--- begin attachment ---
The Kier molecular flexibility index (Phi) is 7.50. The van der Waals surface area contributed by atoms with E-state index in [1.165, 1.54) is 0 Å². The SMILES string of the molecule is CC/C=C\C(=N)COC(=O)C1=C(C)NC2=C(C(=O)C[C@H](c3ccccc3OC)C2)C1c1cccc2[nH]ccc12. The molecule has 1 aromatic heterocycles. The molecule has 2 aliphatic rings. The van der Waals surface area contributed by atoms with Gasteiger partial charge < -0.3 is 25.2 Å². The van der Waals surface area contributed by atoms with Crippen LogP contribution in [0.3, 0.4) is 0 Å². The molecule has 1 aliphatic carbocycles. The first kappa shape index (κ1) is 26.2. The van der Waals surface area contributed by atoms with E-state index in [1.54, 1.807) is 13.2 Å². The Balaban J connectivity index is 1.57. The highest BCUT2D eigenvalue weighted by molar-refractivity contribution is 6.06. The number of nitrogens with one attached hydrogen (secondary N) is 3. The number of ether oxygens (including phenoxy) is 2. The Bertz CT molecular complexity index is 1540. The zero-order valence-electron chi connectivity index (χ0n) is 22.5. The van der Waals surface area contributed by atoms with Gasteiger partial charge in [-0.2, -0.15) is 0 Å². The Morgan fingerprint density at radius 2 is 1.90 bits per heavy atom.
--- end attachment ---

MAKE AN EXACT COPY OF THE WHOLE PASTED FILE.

The Kier molecular flexibility index (Phi) is 7.50. The van der Waals surface area contributed by atoms with E-state index in [1.165, 1.54) is 0 Å². The SMILES string of the molecule is CC/C=C\C(=N)COC(=O)C1=C(C)NC2=C(C(=O)C[C@H](c3ccccc3OC)C2)C1c1cccc2[nH]ccc12. The molecule has 1 aromatic heterocycles. The molecule has 2 aliphatic rings. The van der Waals surface area contributed by atoms with Gasteiger partial charge < -0.3 is 25.2 Å². The van der Waals surface area contributed by atoms with Crippen LogP contribution in [0.3, 0.4) is 0 Å². The molecule has 1 aliphatic carbocycles. The first kappa shape index (κ1) is 26.2. The van der Waals surface area contributed by atoms with E-state index in [1.54, 1.807) is 13.2 Å². The Balaban J connectivity index is 1.57. The highest BCUT2D eigenvalue weighted by molar-refractivity contribution is 6.06. The number of nitrogens with one attached hydrogen (secondary N) is 3. The number of ether oxygens (including phenoxy) is 2. The Bertz CT molecular complexity index is 1540. The zero-order valence-electron chi connectivity index (χ0n) is 22.5. The van der Waals surface area contributed by atoms with Gasteiger partial charge in [-0.2, -0.15) is 0 Å². The Morgan fingerprint density at radius 2 is 1.90 bits per heavy atom.